fun., Ikeda Theater at Mesa Arts Center, 5/31/12
See also: Nate Ruess Has Some fun. At Zia Records
fun. frontman Nate Ruess wears his heart on his sleeve, and that's why it's so easy to get into his head. His lyrics -- part stream of consciousness ("My friends are in the bathroom, getting higher than the Empire State"), part diary entries ("So this is it? I miss my mom and dad for this?") -- practically invite you in.
The guy's got something on his mind, and he wants to tell you what it is.
His lyrical transparency isn't the only reason for fun.'s total domination of the Ikeda Theatre stage at Mesa Arts Center last night. No, keyboardist Andrew Dost's piano pop melodies and guitarist Jack Antonoff's classic bar rock affectations had a lot to do with it, too (as did the live band: bassist Nate Harold, drummer Will Noon, and guitarist, keyboardist, vocalist, saxophonist, all-around-charmer Emily Moore). But Ruess is the centerpiece, the guy bouncing around the stage, the guy telling jokes about Glendale's cat killers, the guy pouring it all out.
The guy, most clearly, who felt very, very happy to be home.
After all, it was the Phoenix metro area where Ruess first experienced the kind of screaming intensity he now does all over the country. I didn't spot any Format shirts -- not like I did when the band played Zia Records earlier this year -- but the hometown connection is obvious. "We've got a good thing going Mesa," Ruess said smiling.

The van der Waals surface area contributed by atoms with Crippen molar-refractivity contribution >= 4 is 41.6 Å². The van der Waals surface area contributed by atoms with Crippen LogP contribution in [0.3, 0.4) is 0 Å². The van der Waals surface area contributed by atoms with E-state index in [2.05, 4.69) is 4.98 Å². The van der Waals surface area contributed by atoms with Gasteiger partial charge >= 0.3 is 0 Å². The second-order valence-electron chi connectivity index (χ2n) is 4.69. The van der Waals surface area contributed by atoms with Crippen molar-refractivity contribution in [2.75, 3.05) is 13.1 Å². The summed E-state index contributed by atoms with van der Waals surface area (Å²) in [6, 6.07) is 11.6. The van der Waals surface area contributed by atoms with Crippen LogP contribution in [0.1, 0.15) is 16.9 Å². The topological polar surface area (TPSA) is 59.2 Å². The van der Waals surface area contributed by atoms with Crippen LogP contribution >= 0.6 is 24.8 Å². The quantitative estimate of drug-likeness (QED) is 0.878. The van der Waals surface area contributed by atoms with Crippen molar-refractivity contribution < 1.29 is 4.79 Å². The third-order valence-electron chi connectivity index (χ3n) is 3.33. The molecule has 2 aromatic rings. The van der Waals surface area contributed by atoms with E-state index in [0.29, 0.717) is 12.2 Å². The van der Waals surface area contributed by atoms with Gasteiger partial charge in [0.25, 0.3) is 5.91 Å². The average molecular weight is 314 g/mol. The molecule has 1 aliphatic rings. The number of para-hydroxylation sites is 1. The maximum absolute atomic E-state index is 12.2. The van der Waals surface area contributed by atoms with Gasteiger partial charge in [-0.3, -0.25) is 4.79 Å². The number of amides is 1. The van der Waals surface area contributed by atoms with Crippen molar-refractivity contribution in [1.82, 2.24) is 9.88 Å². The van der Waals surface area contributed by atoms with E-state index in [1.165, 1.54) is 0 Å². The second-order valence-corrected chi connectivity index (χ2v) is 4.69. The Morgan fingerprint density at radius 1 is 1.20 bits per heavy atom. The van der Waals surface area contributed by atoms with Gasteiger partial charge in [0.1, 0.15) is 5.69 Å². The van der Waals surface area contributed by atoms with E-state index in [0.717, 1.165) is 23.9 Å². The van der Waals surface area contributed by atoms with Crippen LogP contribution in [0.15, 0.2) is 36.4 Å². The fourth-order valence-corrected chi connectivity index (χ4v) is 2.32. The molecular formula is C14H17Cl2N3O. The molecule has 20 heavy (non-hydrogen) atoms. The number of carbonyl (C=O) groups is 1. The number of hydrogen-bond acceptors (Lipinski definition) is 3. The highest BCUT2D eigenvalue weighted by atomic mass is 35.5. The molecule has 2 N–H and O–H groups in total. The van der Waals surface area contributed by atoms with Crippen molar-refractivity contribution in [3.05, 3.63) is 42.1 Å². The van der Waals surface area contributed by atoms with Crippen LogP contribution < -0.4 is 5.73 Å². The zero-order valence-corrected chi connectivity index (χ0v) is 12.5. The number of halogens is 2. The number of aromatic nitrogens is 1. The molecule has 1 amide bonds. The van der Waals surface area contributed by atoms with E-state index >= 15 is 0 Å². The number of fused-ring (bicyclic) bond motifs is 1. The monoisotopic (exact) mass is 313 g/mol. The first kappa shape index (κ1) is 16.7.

Jason P. Woodbury fun. at Mesa Arts Center
So much of Some Nights, the band's blockbuster album, is concerned with leaving Phoenix that returning could feel strange -- that whole you can't go home again thing -- but Ruess seemed happy to be back, and the sea of screaming fans couldn't have hurt. (I mean it, the kind of high-pitched, piercing noises that can only come from excited teenage girls.)
Antonoff was nearly as animated as Ruess, soloing and washing the taut pop compositions in sheets of distortion. No one in fun. slacks off, but he's clearly the most "rock 'n' roll" of the bunch -- striking poses while Ruess dances and Dost keeps his head down at the keyboards.
Jason P. Woodbury